The Second Vatican Council met at St. Peter’s Basilica in Rome for four separate sessions, which took place over four years. At the beginning, 2,540 council fathers — bishops from every corner of the world — met in the nave of the basilica, joined by 1,000 superiors of religious congregations, official observers, theologians and other experts.

One of the official observers was Frank Duff, the founder of the Legion of Mary.

Provisions were made for the media, governmental representatives and also 80 official attendants from other Christian churches. They, apparently, had the best seats in the Basilica!

In contrast, there were only 737 council fathers at the First Vatican Council in 1869-70. That was still significantly more than the 259 bishops who, at various stages, attended the Council of Trent (1545-63). Trent was the last general council before Vatican I and was enormously important for the Church.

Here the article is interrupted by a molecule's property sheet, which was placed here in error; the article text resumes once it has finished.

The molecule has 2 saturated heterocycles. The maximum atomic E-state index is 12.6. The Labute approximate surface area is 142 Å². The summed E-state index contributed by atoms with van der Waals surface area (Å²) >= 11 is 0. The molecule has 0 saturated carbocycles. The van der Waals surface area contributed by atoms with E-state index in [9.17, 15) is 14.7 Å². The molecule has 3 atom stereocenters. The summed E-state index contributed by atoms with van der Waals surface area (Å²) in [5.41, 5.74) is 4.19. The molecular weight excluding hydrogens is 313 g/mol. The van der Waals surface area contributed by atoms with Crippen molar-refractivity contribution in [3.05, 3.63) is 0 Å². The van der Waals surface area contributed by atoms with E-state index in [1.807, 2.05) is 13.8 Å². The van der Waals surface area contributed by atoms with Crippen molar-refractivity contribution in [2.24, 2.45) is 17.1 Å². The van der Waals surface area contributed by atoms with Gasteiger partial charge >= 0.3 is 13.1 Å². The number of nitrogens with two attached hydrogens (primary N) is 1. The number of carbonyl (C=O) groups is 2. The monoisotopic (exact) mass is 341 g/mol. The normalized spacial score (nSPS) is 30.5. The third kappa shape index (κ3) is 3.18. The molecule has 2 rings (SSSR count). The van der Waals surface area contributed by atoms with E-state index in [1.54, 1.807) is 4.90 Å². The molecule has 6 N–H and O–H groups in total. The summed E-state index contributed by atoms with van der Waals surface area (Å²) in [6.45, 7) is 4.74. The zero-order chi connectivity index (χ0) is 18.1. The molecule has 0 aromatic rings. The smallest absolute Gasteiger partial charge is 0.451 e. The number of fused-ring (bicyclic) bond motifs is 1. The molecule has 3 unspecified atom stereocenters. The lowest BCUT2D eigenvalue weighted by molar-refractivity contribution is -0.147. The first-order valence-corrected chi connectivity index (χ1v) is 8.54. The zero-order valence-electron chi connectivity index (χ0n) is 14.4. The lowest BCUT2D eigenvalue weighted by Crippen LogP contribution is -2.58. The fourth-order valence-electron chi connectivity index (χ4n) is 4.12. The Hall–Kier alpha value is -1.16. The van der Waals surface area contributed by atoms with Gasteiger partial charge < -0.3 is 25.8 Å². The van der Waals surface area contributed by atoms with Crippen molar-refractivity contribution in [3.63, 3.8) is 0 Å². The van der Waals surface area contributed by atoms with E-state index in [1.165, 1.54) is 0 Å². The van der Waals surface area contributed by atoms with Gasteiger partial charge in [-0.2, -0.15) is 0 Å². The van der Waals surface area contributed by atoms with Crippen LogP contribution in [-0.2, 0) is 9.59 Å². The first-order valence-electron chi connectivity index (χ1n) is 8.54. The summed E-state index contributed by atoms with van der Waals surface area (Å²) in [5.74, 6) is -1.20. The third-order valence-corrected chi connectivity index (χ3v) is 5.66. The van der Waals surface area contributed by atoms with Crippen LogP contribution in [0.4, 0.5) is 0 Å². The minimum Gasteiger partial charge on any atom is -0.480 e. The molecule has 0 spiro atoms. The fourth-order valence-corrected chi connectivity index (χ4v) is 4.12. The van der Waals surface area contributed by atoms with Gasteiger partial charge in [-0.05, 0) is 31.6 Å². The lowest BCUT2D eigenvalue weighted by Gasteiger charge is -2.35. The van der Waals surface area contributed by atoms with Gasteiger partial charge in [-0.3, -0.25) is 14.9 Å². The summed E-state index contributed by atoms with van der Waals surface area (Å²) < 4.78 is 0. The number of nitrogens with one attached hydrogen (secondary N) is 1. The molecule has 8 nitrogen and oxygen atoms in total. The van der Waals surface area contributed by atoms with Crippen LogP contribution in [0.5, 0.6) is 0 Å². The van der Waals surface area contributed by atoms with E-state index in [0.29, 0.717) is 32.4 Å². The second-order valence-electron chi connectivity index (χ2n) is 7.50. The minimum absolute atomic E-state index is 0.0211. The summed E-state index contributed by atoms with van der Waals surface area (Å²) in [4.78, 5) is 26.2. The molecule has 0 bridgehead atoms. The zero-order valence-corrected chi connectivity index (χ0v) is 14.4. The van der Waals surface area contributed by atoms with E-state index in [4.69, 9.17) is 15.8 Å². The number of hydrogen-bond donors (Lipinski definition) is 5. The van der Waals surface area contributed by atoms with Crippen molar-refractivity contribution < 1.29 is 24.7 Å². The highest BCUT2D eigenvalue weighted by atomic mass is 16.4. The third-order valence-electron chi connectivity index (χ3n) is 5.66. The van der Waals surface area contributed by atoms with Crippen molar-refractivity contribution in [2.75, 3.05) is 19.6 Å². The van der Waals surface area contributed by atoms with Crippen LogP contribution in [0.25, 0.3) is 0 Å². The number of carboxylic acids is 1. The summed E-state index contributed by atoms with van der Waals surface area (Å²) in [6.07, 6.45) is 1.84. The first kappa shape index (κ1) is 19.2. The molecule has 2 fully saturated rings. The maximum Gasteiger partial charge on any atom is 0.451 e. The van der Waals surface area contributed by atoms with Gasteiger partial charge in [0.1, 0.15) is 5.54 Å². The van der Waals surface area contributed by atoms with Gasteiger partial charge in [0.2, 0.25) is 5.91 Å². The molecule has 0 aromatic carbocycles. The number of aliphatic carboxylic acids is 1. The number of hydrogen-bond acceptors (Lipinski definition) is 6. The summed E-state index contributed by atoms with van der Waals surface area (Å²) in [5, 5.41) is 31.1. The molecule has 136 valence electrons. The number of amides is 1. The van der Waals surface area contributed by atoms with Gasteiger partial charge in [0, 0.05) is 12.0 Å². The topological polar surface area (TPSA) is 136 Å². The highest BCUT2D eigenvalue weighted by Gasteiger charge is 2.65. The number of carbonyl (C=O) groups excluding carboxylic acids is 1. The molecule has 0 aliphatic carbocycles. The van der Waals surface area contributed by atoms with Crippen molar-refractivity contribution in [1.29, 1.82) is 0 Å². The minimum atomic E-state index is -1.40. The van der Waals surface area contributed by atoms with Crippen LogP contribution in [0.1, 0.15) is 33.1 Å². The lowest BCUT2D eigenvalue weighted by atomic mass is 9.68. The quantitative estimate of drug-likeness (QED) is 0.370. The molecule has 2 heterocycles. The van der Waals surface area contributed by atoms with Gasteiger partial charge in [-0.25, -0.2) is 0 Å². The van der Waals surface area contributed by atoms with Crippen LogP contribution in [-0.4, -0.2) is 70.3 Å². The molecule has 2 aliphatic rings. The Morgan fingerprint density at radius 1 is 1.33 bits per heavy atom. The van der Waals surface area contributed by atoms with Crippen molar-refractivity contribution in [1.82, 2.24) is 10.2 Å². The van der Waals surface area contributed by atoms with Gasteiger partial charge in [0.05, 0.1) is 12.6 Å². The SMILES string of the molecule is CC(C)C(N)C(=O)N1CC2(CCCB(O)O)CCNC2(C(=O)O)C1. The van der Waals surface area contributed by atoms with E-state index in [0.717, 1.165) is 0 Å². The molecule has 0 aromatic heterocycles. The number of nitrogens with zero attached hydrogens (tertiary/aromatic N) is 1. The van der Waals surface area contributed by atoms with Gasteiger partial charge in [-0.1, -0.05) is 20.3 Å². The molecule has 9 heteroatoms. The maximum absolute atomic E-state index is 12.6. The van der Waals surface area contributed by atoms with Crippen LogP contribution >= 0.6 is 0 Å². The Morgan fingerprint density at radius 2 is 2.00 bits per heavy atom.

The much greater attendance at Vatican II was, I am sure, due to the development of somewhat better means of transport since the time of Vatican I.   Vatican I was dominated by Europeans, many of them being European bishops who were pastors of dioceses in mission lands, such as those in the African continent. By the mid-20th century the bishops of most of these dioceses were natives of those lands.

Among the bishops eligible to attend Vatican II were 1089 from Europe, 489 from South America, 404 from North America, 374 from Asia, 296 from Africa, 84 from Central America, and 75 from the Pacific region.

All the speeches made at the Council were in Latin. A bishop from the USA, Cardinal Cushing, had offered to pay for a simultaneous translation system, similar to the one that was in use in the United Nations, but, for some reason, his offer had been declined!